Some people might assume that, because we represent victims of their negligence, our firm has some kind of vendetta against trucking companies. Nothing could be further from the truth. While we've done a lot to hold companies accountable for their negligent acts, there are plenty of players in the industry that do everything they can to make sure their trucks and passenger vehicles share the road safely, even if their affiliated drivers still cause crashes from time to time.

However, one thing all of those safety-prioritizing companies have in common is that they never miss an opportunity to shout from the rooftops about everything they are doing to improve the safety of their fleet. One such opportunity comes once every year, when a prominent trucking industry publication publishes its list of the top 100 trucking companies by revenue, with a brief data profile of each.

While the bulk of these profiles is information available in the public record, there's one section based on a survey mailed out to all of the companies which, among other things, indicates, in a checklist format, the safety-related and efficiency-improving technologies deployed to some or all of the trucks in each company's fleet. Southeastern's entry doesn't have any of the listed technologies checked.

As I mentioned above, there are a couple of possible explanations for such a situation, and, given that information from other sources indicates that Southeastern does in fact make extensive use of several of the listed technologies in their vehicles, the most likely by far is that the company simply didn't consider it necessary to respond to the magazine's survey.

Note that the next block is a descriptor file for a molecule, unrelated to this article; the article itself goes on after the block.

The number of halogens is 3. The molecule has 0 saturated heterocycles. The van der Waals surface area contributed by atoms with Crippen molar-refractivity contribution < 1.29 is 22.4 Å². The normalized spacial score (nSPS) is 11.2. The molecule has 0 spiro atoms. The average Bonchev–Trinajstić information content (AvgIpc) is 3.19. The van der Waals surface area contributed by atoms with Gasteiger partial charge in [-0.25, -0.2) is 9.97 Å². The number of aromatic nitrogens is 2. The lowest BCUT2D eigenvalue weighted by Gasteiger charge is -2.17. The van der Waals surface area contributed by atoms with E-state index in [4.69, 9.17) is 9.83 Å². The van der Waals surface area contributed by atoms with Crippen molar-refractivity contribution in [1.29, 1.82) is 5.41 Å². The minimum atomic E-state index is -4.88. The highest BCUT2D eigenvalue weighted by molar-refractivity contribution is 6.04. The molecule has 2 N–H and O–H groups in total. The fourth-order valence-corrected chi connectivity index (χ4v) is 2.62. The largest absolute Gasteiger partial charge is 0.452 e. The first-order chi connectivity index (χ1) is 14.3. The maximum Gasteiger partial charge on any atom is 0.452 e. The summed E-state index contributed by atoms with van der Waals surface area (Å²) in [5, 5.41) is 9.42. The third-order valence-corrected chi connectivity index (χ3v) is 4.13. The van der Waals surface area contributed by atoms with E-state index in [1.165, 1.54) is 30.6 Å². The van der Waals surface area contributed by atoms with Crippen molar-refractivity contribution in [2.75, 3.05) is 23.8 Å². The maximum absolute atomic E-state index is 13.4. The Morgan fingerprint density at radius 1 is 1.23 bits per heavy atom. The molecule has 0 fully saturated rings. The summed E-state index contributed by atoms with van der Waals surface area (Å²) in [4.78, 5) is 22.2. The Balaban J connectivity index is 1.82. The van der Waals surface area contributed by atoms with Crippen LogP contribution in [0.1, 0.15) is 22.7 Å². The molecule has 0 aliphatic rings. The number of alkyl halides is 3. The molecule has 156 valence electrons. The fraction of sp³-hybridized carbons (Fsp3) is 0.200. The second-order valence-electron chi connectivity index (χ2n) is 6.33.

I won't speculate as to why that might be the case, and it's quite possible it just fell through the cracks before the publication date. But if a company's management can't return a simple survey about the technology on-board their trucks to a friendly publication, how do you think they're likely to respond to your request for, say, the black box data from one of their vehicles showing that it made a sudden stop just before a collision?

Fortunately, the law has a way to make a company like Southeastern turn over this information, whether it wants to or not. By submitting the proper paperwork and obtaining a signed order, or subpoena, from a judge, an attorney can obtain all of the information relevant to your case, from black box data to driver hours-of-service records, however inconvenient that might be for the company.

How Grossman Law Offices Can Help You Get The Information You Need

Obtaining crucial information from a company like Southeastern Freight Lines is only one of the many challenges victims face as they pursue their truck accident claim. That's why it's so important for them to have someone looking out for their interests, who knows exactly what they're up against and has the experience to know how to fight back.

The dedicated attorneys at Grossman Law Offices have been helping victims hold trucking companies accountable for their negligence for almost 30 years. We're proud to have helped people through hundreds of successful truck accident claims, and we're ready to do the same for yours.

If you've suffered injuries or lost a loved one in an accident involving a Southeastern Freight Lines vehicle, please call us at 855-326-0000 to find out how we can help. We're available 24/7 to take your call.